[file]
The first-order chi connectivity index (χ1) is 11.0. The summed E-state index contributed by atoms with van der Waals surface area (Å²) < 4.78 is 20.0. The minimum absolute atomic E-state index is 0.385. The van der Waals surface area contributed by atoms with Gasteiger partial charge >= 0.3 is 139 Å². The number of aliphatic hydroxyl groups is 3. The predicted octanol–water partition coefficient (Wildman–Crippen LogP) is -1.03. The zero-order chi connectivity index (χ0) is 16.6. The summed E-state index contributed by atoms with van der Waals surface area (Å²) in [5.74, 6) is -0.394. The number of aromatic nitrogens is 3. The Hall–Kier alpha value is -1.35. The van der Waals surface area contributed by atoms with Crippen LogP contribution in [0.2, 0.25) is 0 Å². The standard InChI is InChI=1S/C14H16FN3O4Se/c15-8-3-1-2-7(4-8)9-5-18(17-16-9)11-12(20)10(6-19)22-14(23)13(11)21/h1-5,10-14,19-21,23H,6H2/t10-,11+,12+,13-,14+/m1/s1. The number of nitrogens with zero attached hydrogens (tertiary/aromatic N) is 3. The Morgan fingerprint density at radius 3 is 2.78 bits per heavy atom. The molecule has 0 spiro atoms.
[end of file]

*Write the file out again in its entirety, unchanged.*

The first-order chi connectivity index (χ1) is 11.0. The summed E-state index contributed by atoms with van der Waals surface area (Å²) < 4.78 is 20.0. The minimum absolute atomic E-state index is 0.385. The van der Waals surface area contributed by atoms with Gasteiger partial charge >= 0.3 is 139 Å². The number of aliphatic hydroxyl groups is 3. The predicted octanol–water partition coefficient (Wildman–Crippen LogP) is -1.03. The zero-order chi connectivity index (χ0) is 16.6. The summed E-state index contributed by atoms with van der Waals surface area (Å²) in [5.74, 6) is -0.394. The number of aromatic nitrogens is 3. The Hall–Kier alpha value is -1.35. The van der Waals surface area contributed by atoms with Crippen LogP contribution in [0.2, 0.25) is 0 Å². The standard InChI is InChI=1S/C14H16FN3O4Se/c15-8-3-1-2-7(4-8)9-5-18(17-16-9)11-12(20)10(6-19)22-14(23)13(11)21/h1-5,10-14,19-21,23H,6H2/t10-,11+,12+,13-,14+/m1/s1. The number of nitrogens with zero attached hydrogens (tertiary/aromatic N) is 3. The Morgan fingerprint density at radius 3 is 2.78 bits per heavy atom. The molecule has 0 spiro atoms.